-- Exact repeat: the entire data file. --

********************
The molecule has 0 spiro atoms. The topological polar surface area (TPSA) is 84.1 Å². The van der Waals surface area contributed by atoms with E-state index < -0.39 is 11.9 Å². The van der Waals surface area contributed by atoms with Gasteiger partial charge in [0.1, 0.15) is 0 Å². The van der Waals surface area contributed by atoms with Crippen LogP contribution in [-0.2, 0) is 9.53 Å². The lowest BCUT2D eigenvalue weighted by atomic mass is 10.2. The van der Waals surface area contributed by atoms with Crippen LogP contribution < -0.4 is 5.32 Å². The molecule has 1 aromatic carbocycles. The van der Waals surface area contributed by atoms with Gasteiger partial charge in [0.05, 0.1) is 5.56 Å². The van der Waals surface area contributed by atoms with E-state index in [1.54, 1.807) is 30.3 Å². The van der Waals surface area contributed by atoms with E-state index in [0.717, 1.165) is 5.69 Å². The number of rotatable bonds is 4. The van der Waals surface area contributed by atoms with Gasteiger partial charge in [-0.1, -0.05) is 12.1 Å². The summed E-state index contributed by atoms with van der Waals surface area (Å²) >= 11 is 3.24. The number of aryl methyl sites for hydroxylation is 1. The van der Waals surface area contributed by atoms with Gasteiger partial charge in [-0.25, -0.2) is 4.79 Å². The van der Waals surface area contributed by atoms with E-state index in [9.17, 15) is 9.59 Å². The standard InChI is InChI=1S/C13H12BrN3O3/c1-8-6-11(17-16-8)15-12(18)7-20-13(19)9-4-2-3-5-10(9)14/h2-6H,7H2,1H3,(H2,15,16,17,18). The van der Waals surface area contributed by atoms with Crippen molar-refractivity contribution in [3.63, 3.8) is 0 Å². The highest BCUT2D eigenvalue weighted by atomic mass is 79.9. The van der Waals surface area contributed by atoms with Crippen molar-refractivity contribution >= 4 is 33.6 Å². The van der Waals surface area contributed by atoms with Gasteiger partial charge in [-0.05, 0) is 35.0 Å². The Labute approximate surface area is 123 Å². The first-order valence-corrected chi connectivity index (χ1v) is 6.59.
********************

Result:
The molecule has 0 spiro atoms. The topological polar surface area (TPSA) is 84.1 Å². The van der Waals surface area contributed by atoms with E-state index < -0.39 is 11.9 Å². The van der Waals surface area contributed by atoms with Gasteiger partial charge in [0.1, 0.15) is 0 Å². The van der Waals surface area contributed by atoms with Crippen LogP contribution in [-0.2, 0) is 9.53 Å². The lowest BCUT2D eigenvalue weighted by atomic mass is 10.2. The van der Waals surface area contributed by atoms with Crippen LogP contribution < -0.4 is 5.32 Å². The molecule has 1 aromatic carbocycles. The van der Waals surface area contributed by atoms with Gasteiger partial charge in [0.05, 0.1) is 5.56 Å². The van der Waals surface area contributed by atoms with E-state index in [1.54, 1.807) is 30.3 Å². The van der Waals surface area contributed by atoms with E-state index in [0.717, 1.165) is 5.69 Å². The number of rotatable bonds is 4. The van der Waals surface area contributed by atoms with Gasteiger partial charge in [-0.1, -0.05) is 12.1 Å². The summed E-state index contributed by atoms with van der Waals surface area (Å²) >= 11 is 3.24. The number of aryl methyl sites for hydroxylation is 1. The van der Waals surface area contributed by atoms with Gasteiger partial charge in [-0.25, -0.2) is 4.79 Å². The van der Waals surface area contributed by atoms with E-state index in [9.17, 15) is 9.59 Å². The standard InChI is InChI=1S/C13H12BrN3O3/c1-8-6-11(17-16-8)15-12(18)7-20-13(19)9-4-2-3-5-10(9)14/h2-6H,7H2,1H3,(H2,15,16,17,18). The van der Waals surface area contributed by atoms with Crippen molar-refractivity contribution in [3.63, 3.8) is 0 Å². The highest BCUT2D eigenvalue weighted by atomic mass is 79.9. The van der Waals surface area contributed by atoms with Crippen molar-refractivity contribution >= 4 is 33.6 Å². The van der Waals surface area contributed by atoms with Gasteiger partial charge in [-0.05, 0) is 35.0 Å². The Labute approximate surface area is 123 Å². The first-order valence-corrected chi connectivity index (χ1v) is 6.59.